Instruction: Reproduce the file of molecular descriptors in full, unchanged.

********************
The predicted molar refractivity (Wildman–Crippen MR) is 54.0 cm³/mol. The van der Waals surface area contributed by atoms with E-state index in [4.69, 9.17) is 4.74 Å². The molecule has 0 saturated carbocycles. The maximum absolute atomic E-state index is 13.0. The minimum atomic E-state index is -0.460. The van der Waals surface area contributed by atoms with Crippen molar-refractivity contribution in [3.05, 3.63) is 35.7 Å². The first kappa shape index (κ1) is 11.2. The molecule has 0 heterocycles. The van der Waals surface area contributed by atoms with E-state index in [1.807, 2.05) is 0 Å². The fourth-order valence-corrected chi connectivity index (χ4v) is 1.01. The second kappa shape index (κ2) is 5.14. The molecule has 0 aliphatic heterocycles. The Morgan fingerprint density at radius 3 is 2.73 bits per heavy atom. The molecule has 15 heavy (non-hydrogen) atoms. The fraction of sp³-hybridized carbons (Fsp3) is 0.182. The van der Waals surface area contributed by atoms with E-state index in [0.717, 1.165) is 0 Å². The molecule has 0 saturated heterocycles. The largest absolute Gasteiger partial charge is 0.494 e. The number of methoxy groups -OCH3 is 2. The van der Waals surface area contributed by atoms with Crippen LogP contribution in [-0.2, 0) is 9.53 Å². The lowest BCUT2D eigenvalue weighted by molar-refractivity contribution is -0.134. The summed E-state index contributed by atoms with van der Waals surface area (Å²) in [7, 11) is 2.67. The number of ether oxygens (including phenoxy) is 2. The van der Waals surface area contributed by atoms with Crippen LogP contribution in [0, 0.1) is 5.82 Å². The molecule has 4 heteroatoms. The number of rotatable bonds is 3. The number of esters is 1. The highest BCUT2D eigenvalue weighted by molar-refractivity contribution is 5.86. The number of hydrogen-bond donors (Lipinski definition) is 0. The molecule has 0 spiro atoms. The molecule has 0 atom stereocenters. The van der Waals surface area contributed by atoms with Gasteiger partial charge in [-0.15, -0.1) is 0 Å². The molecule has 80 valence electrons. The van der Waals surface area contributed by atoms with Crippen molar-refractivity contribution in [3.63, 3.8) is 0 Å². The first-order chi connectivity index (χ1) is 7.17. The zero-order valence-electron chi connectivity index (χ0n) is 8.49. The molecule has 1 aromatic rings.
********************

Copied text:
The predicted molar refractivity (Wildman–Crippen MR) is 54.0 cm³/mol. The van der Waals surface area contributed by atoms with E-state index in [4.69, 9.17) is 4.74 Å². The molecule has 0 saturated carbocycles. The maximum absolute atomic E-state index is 13.0. The minimum atomic E-state index is -0.460. The van der Waals surface area contributed by atoms with Crippen molar-refractivity contribution in [3.05, 3.63) is 35.7 Å². The first kappa shape index (κ1) is 11.2. The molecule has 0 heterocycles. The van der Waals surface area contributed by atoms with E-state index in [1.807, 2.05) is 0 Å². The fourth-order valence-corrected chi connectivity index (χ4v) is 1.01. The second kappa shape index (κ2) is 5.14. The molecule has 0 aliphatic heterocycles. The Morgan fingerprint density at radius 3 is 2.73 bits per heavy atom. The molecule has 15 heavy (non-hydrogen) atoms. The fraction of sp³-hybridized carbons (Fsp3) is 0.182. The van der Waals surface area contributed by atoms with E-state index in [0.717, 1.165) is 0 Å². The molecule has 0 saturated heterocycles. The largest absolute Gasteiger partial charge is 0.494 e. The number of methoxy groups -OCH3 is 2. The van der Waals surface area contributed by atoms with Crippen LogP contribution in [-0.2, 0) is 9.53 Å². The lowest BCUT2D eigenvalue weighted by molar-refractivity contribution is -0.134. The summed E-state index contributed by atoms with van der Waals surface area (Å²) in [7, 11) is 2.67. The number of ether oxygens (including phenoxy) is 2. The van der Waals surface area contributed by atoms with Crippen LogP contribution in [0, 0.1) is 5.82 Å². The molecule has 4 heteroatoms. The number of rotatable bonds is 3. The number of esters is 1. The highest BCUT2D eigenvalue weighted by molar-refractivity contribution is 5.86. The number of hydrogen-bond donors (Lipinski definition) is 0. The molecule has 0 spiro atoms. The molecule has 0 atom stereocenters. The van der Waals surface area contributed by atoms with Gasteiger partial charge in [-0.15, -0.1) is 0 Å². The molecule has 80 valence electrons. The van der Waals surface area contributed by atoms with Crippen molar-refractivity contribution in [3.63, 3.8) is 0 Å². The first-order chi connectivity index (χ1) is 7.17. The zero-order valence-electron chi connectivity index (χ0n) is 8.49. The molecule has 1 aromatic rings.